Closing the Career Opportunity Gap

This blog originally appeared on LinkedIn on March 7, 2017. Click here to read the original post. 

In America today, young people from higher income families are eight times more likely to earn a degree than students without these resources. At KIPP we are proud that our alumni are graduating college at a rate above the national average for all kids and four times the rate for low income students, but we still have a way to go to level the playing field.

To learn more about the obstacles that keep our well-prepared and motivated alumni from graduating from college, a few months ago we conducted our first ever survey of KIPP alumni who are enrolled in higher education.

The process was simple: we sent an online survey to the approximately 10,000 KIPP alumni enrolled in college, and we received around 3,000 valid responses. The respondents completed middle and/or high school with KIPP and are enrolled in either two or four year colleges. The vast majority grew up in low-income households.

The findings illuminated two big challenges KIPP alumni face in college: paying for living expenses and accessing job opportunities that are aligned with career goals.

While we knew that many of our KIPP alumni face financial struggles, we were surprised to learn how many are skipping meals to pay for books and other expenses. In fact, about 60 percent of our KIPP alumni reported experiencing “food insecurity,” saying that they often don’t know where their next meal will come from.

Our survey uncovered another issue for KIPP alumni: access to career-relevant jobs and internships. The survey data show that while most KIPP alumni could find summer jobs, less than a third were in fields related to their career goals. Affluent college students can afford to take unpaid or low-paying internships, but our KIPP alumni must prioritize summer jobs that can pay the bills, even if it means sacrificing important career opportunities.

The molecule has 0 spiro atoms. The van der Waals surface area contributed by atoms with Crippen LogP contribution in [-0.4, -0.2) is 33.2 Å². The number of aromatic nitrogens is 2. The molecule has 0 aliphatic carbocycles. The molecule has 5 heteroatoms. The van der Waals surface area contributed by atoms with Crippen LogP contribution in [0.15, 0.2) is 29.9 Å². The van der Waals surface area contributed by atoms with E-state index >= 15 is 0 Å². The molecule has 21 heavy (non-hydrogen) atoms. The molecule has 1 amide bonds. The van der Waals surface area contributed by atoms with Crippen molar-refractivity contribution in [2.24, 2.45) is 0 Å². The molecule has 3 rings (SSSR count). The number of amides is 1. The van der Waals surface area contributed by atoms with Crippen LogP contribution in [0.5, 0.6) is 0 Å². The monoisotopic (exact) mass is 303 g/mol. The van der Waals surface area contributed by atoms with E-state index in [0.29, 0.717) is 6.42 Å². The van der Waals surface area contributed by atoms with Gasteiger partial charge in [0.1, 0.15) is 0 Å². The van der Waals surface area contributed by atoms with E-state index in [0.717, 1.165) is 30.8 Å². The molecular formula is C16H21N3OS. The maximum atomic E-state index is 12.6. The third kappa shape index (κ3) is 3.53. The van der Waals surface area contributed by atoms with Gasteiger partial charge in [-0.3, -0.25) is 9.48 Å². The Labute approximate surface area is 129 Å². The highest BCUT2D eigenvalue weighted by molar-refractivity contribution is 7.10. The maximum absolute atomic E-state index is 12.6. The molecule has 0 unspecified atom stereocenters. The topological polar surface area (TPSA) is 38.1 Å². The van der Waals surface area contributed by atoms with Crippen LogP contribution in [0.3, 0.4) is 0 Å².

Fortunately, KIPP is working with our college partners and funders to address this career ladder gap. Georgetown University offers qualified students free housing and/or stipends to allow them to stay on campus during the summer and work in the unpaid internships on Capitol Hill and elsewhere that are integral to post-graduation employment. We hope more schools will follow Georgetown’s lead as this is an essential way to diversify our nation’s professional workforce in politics, tech, business, and more.

And KIPP just launched a new program we’re calling our Alumni Accelerator to make sure KIPPsters who graduate from college get the kind of coaching and mentoring that their upper income peers take for granted. The KIPP Alumni Leadership Accelerator is a nine-month, fast-track early-career fellowship supported by Mellody Hobson, a KIPP Champion from Chicago. Fellows receive intensive, individualized career coaching through a partnership with Management Leadership for Tomorrow (MLT), along with opportunities to develop and hone tactical skills, expand networks, present to key stakeholders, and more.

The American Dream should be equally available for all students who are prepared to pursue education beyond high school, including our KIPP alumni. As we learn more about the obstacles that prevent KIPP alums and other first generation college students from completing college and accessing career opportunities, it’s imperative that we put our collective will towards addressing these issues.

If our nation is going to solve the challenges of today and the future, we need to make sure the talented and motivated leaders of this generation do not slip through the cracks before they have a chance to reach their goals for college and beyond.

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